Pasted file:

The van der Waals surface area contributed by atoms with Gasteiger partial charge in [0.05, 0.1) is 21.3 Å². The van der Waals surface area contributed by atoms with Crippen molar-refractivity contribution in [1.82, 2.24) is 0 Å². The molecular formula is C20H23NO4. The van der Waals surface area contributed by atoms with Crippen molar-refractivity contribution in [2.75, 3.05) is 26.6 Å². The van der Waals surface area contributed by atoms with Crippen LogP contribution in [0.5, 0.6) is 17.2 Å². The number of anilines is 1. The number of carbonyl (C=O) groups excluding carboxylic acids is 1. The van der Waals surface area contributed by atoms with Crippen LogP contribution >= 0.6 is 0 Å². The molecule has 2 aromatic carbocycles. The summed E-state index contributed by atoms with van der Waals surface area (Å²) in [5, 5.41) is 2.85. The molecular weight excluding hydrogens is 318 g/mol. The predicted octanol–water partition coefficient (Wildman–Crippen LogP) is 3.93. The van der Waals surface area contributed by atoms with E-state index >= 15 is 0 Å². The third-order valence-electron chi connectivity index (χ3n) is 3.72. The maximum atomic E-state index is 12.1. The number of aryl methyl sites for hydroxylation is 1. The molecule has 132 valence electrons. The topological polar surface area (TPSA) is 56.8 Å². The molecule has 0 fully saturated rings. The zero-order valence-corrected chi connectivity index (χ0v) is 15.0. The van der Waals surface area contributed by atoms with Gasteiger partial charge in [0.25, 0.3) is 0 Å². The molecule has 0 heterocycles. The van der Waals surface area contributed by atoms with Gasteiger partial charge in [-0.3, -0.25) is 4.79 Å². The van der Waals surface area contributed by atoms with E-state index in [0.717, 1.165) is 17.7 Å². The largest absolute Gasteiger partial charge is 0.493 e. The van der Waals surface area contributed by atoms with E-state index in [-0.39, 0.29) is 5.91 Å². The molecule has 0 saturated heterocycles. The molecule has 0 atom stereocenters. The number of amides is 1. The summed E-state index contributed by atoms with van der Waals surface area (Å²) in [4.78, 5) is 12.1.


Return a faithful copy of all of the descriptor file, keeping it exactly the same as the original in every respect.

The van der Waals surface area contributed by atoms with Gasteiger partial charge in [0.05, 0.1) is 21.3 Å². The van der Waals surface area contributed by atoms with Crippen molar-refractivity contribution in [1.82, 2.24) is 0 Å². The molecular formula is C20H23NO4. The van der Waals surface area contributed by atoms with Crippen molar-refractivity contribution in [2.75, 3.05) is 26.6 Å². The van der Waals surface area contributed by atoms with Crippen LogP contribution in [0.5, 0.6) is 17.2 Å². The number of anilines is 1. The number of carbonyl (C=O) groups excluding carboxylic acids is 1. The van der Waals surface area contributed by atoms with Crippen LogP contribution >= 0.6 is 0 Å². The molecule has 2 aromatic carbocycles. The summed E-state index contributed by atoms with van der Waals surface area (Å²) in [5, 5.41) is 2.85. The molecular weight excluding hydrogens is 318 g/mol. The predicted octanol–water partition coefficient (Wildman–Crippen LogP) is 3.93. The van der Waals surface area contributed by atoms with E-state index >= 15 is 0 Å². The third-order valence-electron chi connectivity index (χ3n) is 3.72. The maximum atomic E-state index is 12.1. The number of aryl methyl sites for hydroxylation is 1. The molecule has 132 valence electrons. The topological polar surface area (TPSA) is 56.8 Å². The molecule has 0 fully saturated rings. The zero-order valence-corrected chi connectivity index (χ0v) is 15.0. The van der Waals surface area contributed by atoms with Gasteiger partial charge in [0.25, 0.3) is 0 Å². The molecule has 0 heterocycles. The van der Waals surface area contributed by atoms with Gasteiger partial charge in [-0.3, -0.25) is 4.79 Å². The van der Waals surface area contributed by atoms with E-state index in [0.717, 1.165) is 17.7 Å². The largest absolute Gasteiger partial charge is 0.493 e. The van der Waals surface area contributed by atoms with E-state index in [-0.39, 0.29) is 5.91 Å². The molecule has 0 saturated heterocycles. The molecule has 0 atom stereocenters. The number of amides is 1. The summed E-state index contributed by atoms with van der Waals surface area (Å²) in [4.78, 5) is 12.1.